Phone consultations are $400 for 15 minutes to 50 minutes (professional hour). Please note that GST is added if product remains in Canada or a phone consultation is in Canada.
This is not intended to be definitive but in general I am quoting $800 to $2,800 for a dual country tax return.
$800 would be one T4 slip one W2 slip one or two interest slips and you lived in one country only - no self employment or rentals or capital gains - you did not move into or out of the country in this year.
$1,000 would be the same with one rental
$1,200 would be the same with one business no rental
$1,200 would be the minimum with a move in or out of the country. These are complicated because of the back and forth foreign tax credits. - The IRS says a foreign tax credit takes 1 hour and 53 minutes.
$1,500 would be the minimum with a rental or two in the country you do not live in or a rental and a business and foreign tax credits  no move in or out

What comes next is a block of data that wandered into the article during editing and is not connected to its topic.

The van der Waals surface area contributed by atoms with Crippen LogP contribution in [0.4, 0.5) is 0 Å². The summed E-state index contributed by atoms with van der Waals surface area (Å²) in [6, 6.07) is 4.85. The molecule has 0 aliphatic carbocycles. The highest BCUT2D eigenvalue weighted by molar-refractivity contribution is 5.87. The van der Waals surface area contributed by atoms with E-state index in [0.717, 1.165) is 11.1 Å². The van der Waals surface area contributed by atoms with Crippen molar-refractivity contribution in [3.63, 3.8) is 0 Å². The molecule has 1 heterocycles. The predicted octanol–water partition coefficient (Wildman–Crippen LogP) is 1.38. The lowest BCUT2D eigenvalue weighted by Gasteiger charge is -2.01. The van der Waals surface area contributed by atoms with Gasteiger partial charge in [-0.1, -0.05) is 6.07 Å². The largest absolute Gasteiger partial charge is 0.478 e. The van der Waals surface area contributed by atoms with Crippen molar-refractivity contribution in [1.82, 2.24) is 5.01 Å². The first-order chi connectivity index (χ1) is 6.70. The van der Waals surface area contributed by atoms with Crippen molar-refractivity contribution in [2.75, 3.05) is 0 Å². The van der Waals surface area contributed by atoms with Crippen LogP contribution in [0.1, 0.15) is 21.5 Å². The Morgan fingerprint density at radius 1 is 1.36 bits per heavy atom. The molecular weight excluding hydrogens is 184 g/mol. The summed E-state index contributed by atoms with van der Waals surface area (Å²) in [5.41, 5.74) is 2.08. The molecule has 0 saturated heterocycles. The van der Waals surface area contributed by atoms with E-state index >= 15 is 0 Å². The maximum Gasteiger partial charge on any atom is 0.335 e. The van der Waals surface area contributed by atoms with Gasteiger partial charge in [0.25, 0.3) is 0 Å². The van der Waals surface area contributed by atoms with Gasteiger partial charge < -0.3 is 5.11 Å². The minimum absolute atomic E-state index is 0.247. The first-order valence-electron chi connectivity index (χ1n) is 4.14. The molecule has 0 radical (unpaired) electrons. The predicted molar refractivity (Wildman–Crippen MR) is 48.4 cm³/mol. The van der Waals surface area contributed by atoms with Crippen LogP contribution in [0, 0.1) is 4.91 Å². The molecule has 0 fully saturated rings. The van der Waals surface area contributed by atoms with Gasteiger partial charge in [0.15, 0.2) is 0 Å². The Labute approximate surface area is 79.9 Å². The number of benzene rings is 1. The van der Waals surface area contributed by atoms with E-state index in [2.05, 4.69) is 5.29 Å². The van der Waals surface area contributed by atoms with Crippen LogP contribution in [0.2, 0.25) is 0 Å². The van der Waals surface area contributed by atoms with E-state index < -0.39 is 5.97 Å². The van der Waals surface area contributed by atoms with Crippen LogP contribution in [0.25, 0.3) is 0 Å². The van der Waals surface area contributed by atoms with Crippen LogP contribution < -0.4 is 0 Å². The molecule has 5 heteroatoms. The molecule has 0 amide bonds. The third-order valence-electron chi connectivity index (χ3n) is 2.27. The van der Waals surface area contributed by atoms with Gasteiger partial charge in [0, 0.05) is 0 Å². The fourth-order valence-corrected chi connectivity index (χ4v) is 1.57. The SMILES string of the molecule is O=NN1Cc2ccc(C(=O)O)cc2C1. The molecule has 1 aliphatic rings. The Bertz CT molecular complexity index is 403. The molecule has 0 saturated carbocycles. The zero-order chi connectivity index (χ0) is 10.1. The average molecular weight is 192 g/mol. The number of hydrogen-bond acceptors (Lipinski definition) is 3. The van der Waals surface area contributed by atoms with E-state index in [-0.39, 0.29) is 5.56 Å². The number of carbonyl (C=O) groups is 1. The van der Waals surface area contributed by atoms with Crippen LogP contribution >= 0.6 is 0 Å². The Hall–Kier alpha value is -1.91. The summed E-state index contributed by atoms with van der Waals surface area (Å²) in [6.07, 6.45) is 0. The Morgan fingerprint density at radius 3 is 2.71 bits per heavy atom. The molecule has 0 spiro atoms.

$1,600 would be for two people with income from two countries

$2,800 would be all of the above and you moved in and out of the country.
This is just a guideline for US / Canadian returns
We will still prepare Canadian only (lives in Canada, no US connection period) with two or three slips and no capital gains, etc. for $150.00 up.
With a Rental for $350
A Business for $350 - Rental and business likely $450
And an American only (lives in the US with no Canadian income or filing period) with about the same things in the same range with a little bit more if there is a state return.
Moving in or out of the country or part year earnings in the US will ALWAYS be $800 and up.
TDF 90-22.1 forms are $50 for the first and $25.00 each after that when part of a tax return.